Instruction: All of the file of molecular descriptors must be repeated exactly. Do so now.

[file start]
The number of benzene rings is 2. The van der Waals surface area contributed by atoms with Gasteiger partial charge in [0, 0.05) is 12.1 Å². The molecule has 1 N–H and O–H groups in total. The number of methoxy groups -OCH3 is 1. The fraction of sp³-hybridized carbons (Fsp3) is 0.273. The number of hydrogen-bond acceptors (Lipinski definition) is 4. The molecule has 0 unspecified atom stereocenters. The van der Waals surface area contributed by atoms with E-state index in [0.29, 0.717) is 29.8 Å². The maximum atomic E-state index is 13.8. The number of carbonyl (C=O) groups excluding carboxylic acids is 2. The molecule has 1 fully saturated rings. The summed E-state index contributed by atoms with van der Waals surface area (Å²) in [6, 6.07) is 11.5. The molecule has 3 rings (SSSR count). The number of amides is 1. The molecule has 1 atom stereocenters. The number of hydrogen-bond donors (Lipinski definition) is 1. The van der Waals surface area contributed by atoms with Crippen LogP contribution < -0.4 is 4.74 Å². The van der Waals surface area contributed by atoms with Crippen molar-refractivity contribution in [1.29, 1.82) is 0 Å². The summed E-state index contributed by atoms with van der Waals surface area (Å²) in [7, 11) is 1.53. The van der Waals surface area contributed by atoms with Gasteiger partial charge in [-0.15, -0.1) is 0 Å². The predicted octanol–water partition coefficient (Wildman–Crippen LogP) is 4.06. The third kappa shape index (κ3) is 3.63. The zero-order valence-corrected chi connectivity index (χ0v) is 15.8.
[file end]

The number of benzene rings is 2. The van der Waals surface area contributed by atoms with Gasteiger partial charge in [0, 0.05) is 12.1 Å². The molecule has 1 N–H and O–H groups in total. The number of methoxy groups -OCH3 is 1. The fraction of sp³-hybridized carbons (Fsp3) is 0.273. The number of hydrogen-bond acceptors (Lipinski definition) is 4. The molecule has 0 unspecified atom stereocenters. The van der Waals surface area contributed by atoms with E-state index in [0.29, 0.717) is 29.8 Å². The maximum atomic E-state index is 13.8. The number of carbonyl (C=O) groups excluding carboxylic acids is 2. The molecule has 1 fully saturated rings. The summed E-state index contributed by atoms with van der Waals surface area (Å²) in [6, 6.07) is 11.5. The molecule has 3 rings (SSSR count). The number of amides is 1. The molecule has 1 atom stereocenters. The number of hydrogen-bond donors (Lipinski definition) is 1. The van der Waals surface area contributed by atoms with Crippen LogP contribution < -0.4 is 4.74 Å². The van der Waals surface area contributed by atoms with Crippen molar-refractivity contribution in [1.29, 1.82) is 0 Å². The summed E-state index contributed by atoms with van der Waals surface area (Å²) in [7, 11) is 1.53. The van der Waals surface area contributed by atoms with Gasteiger partial charge in [-0.15, -0.1) is 0 Å². The predicted octanol–water partition coefficient (Wildman–Crippen LogP) is 4.06. The third kappa shape index (κ3) is 3.63. The zero-order valence-corrected chi connectivity index (χ0v) is 15.8.